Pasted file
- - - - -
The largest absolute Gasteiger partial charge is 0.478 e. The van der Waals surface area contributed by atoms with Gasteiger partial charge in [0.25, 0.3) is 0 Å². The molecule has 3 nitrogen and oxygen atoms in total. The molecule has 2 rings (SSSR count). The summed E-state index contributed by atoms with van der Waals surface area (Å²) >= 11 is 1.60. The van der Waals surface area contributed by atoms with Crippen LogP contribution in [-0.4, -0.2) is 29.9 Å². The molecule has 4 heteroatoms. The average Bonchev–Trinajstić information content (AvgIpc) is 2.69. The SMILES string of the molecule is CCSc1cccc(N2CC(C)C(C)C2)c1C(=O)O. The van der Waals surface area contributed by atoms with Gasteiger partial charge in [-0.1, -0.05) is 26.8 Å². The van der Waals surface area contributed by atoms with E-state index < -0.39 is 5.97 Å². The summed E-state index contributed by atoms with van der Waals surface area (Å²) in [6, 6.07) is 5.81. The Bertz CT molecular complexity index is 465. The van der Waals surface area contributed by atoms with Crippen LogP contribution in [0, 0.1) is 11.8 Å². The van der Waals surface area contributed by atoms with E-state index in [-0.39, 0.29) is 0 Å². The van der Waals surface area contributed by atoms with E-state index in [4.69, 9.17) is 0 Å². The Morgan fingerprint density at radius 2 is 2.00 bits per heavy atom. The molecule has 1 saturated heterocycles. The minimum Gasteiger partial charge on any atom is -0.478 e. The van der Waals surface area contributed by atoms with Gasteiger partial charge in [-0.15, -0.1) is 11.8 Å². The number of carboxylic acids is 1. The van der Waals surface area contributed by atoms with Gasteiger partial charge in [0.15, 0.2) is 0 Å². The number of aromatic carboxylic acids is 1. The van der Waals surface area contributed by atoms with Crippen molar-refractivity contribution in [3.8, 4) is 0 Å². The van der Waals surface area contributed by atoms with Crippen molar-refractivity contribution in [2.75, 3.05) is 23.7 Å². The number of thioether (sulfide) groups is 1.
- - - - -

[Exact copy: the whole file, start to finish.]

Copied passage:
The largest absolute Gasteiger partial charge is 0.478 e. The van der Waals surface area contributed by atoms with Gasteiger partial charge in [0.25, 0.3) is 0 Å². The molecule has 3 nitrogen and oxygen atoms in total. The molecule has 2 rings (SSSR count). The summed E-state index contributed by atoms with van der Waals surface area (Å²) >= 11 is 1.60. The van der Waals surface area contributed by atoms with Crippen LogP contribution in [-0.4, -0.2) is 29.9 Å². The molecule has 4 heteroatoms. The average Bonchev–Trinajstić information content (AvgIpc) is 2.69. The SMILES string of the molecule is CCSc1cccc(N2CC(C)C(C)C2)c1C(=O)O. The van der Waals surface area contributed by atoms with Gasteiger partial charge in [-0.1, -0.05) is 26.8 Å². The van der Waals surface area contributed by atoms with E-state index < -0.39 is 5.97 Å². The summed E-state index contributed by atoms with van der Waals surface area (Å²) in [6, 6.07) is 5.81. The Bertz CT molecular complexity index is 465. The van der Waals surface area contributed by atoms with Crippen LogP contribution in [0, 0.1) is 11.8 Å². The van der Waals surface area contributed by atoms with E-state index in [-0.39, 0.29) is 0 Å². The van der Waals surface area contributed by atoms with E-state index in [4.69, 9.17) is 0 Å². The Morgan fingerprint density at radius 2 is 2.00 bits per heavy atom. The molecule has 1 saturated heterocycles. The minimum Gasteiger partial charge on any atom is -0.478 e. The van der Waals surface area contributed by atoms with Gasteiger partial charge in [-0.15, -0.1) is 11.8 Å². The number of carboxylic acids is 1. The van der Waals surface area contributed by atoms with Gasteiger partial charge in [0.15, 0.2) is 0 Å². The number of aromatic carboxylic acids is 1. The van der Waals surface area contributed by atoms with Crippen molar-refractivity contribution in [3.8, 4) is 0 Å². The van der Waals surface area contributed by atoms with Crippen molar-refractivity contribution in [2.75, 3.05) is 23.7 Å². The number of thioether (sulfide) groups is 1.